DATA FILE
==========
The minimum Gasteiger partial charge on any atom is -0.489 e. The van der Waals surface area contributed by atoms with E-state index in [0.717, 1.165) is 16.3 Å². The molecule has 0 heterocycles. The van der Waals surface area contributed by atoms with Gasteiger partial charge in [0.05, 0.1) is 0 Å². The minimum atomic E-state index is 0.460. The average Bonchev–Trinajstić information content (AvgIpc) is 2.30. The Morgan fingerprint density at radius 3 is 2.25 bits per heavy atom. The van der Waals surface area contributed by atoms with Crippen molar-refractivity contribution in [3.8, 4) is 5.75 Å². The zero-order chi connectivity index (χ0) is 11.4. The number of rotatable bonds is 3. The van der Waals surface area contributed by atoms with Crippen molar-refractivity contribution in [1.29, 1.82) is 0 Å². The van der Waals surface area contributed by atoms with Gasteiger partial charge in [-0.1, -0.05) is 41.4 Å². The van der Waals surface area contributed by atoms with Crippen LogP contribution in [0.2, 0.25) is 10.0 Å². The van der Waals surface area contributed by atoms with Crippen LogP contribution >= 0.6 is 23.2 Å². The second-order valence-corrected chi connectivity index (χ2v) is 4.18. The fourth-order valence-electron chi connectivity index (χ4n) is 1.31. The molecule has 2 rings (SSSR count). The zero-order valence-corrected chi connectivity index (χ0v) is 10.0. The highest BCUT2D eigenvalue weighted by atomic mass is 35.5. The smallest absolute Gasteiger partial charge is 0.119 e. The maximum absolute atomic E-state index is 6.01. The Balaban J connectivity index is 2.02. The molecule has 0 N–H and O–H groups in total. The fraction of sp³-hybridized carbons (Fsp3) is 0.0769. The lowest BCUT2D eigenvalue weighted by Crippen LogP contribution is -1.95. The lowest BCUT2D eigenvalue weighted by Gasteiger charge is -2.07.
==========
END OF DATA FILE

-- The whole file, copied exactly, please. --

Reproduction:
The minimum Gasteiger partial charge on any atom is -0.489 e. The van der Waals surface area contributed by atoms with E-state index in [0.717, 1.165) is 16.3 Å². The molecule has 0 heterocycles. The van der Waals surface area contributed by atoms with Gasteiger partial charge in [0.05, 0.1) is 0 Å². The minimum atomic E-state index is 0.460. The average Bonchev–Trinajstić information content (AvgIpc) is 2.30. The Morgan fingerprint density at radius 3 is 2.25 bits per heavy atom. The van der Waals surface area contributed by atoms with Crippen molar-refractivity contribution in [3.8, 4) is 5.75 Å². The zero-order chi connectivity index (χ0) is 11.4. The number of rotatable bonds is 3. The van der Waals surface area contributed by atoms with Crippen molar-refractivity contribution in [1.29, 1.82) is 0 Å². The van der Waals surface area contributed by atoms with Gasteiger partial charge in [-0.1, -0.05) is 41.4 Å². The van der Waals surface area contributed by atoms with Crippen LogP contribution in [0.2, 0.25) is 10.0 Å². The van der Waals surface area contributed by atoms with Crippen LogP contribution >= 0.6 is 23.2 Å². The second-order valence-corrected chi connectivity index (χ2v) is 4.18. The fourth-order valence-electron chi connectivity index (χ4n) is 1.31. The molecule has 2 rings (SSSR count). The zero-order valence-corrected chi connectivity index (χ0v) is 10.0. The highest BCUT2D eigenvalue weighted by atomic mass is 35.5. The smallest absolute Gasteiger partial charge is 0.119 e. The maximum absolute atomic E-state index is 6.01. The Balaban J connectivity index is 2.02. The molecule has 0 N–H and O–H groups in total. The fraction of sp³-hybridized carbons (Fsp3) is 0.0769. The lowest BCUT2D eigenvalue weighted by Crippen LogP contribution is -1.95. The lowest BCUT2D eigenvalue weighted by Gasteiger charge is -2.07.